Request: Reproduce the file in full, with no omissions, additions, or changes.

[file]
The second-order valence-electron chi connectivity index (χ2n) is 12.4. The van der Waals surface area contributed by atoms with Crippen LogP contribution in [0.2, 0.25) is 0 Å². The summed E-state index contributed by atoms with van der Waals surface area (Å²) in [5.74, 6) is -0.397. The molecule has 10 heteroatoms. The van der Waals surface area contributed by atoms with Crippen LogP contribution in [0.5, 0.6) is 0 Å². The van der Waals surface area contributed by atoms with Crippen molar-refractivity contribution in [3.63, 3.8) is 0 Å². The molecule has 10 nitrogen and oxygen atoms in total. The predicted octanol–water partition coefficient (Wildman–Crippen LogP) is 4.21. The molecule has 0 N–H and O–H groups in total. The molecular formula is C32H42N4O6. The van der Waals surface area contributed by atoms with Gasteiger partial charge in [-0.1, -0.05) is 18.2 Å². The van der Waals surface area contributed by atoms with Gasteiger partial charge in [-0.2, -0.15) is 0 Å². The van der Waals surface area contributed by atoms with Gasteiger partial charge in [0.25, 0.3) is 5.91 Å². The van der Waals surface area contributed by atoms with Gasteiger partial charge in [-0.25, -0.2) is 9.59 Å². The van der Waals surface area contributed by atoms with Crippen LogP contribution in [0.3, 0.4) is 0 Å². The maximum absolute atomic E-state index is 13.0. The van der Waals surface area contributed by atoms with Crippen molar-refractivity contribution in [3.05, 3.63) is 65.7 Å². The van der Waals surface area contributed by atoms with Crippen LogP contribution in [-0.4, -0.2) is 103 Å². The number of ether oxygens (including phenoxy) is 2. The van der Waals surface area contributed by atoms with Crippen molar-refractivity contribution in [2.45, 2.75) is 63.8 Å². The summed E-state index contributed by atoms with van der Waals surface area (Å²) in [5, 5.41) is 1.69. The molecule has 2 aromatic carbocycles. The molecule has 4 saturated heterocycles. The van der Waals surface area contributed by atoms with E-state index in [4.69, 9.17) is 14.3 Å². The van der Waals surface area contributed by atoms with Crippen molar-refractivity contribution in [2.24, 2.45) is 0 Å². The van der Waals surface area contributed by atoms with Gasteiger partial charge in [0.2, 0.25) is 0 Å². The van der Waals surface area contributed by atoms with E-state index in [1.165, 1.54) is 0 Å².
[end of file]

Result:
The second-order valence-electron chi connectivity index (χ2n) is 12.4. The van der Waals surface area contributed by atoms with Crippen LogP contribution in [0.2, 0.25) is 0 Å². The summed E-state index contributed by atoms with van der Waals surface area (Å²) in [5.74, 6) is -0.397. The molecule has 10 heteroatoms. The van der Waals surface area contributed by atoms with Crippen LogP contribution in [0.5, 0.6) is 0 Å². The van der Waals surface area contributed by atoms with Crippen molar-refractivity contribution in [3.63, 3.8) is 0 Å². The molecule has 10 nitrogen and oxygen atoms in total. The predicted octanol–water partition coefficient (Wildman–Crippen LogP) is 4.21. The molecule has 0 N–H and O–H groups in total. The molecular formula is C32H42N4O6. The van der Waals surface area contributed by atoms with Gasteiger partial charge in [-0.1, -0.05) is 18.2 Å². The van der Waals surface area contributed by atoms with Gasteiger partial charge in [-0.2, -0.15) is 0 Å². The van der Waals surface area contributed by atoms with Gasteiger partial charge in [0.25, 0.3) is 5.91 Å². The van der Waals surface area contributed by atoms with Gasteiger partial charge in [-0.25, -0.2) is 9.59 Å². The van der Waals surface area contributed by atoms with Crippen LogP contribution in [0.3, 0.4) is 0 Å². The maximum absolute atomic E-state index is 13.0. The van der Waals surface area contributed by atoms with Crippen molar-refractivity contribution in [3.05, 3.63) is 65.7 Å². The van der Waals surface area contributed by atoms with Crippen LogP contribution in [-0.4, -0.2) is 103 Å². The number of ether oxygens (including phenoxy) is 2. The van der Waals surface area contributed by atoms with Crippen molar-refractivity contribution in [2.45, 2.75) is 63.8 Å². The summed E-state index contributed by atoms with van der Waals surface area (Å²) in [5, 5.41) is 1.69. The molecule has 2 aromatic carbocycles. The molecule has 4 saturated heterocycles. The van der Waals surface area contributed by atoms with E-state index in [4.69, 9.17) is 14.3 Å². The van der Waals surface area contributed by atoms with Crippen molar-refractivity contribution in [2.24, 2.45) is 0 Å². The van der Waals surface area contributed by atoms with Gasteiger partial charge in [0.2, 0.25) is 0 Å². The van der Waals surface area contributed by atoms with E-state index in [1.165, 1.54) is 0 Å².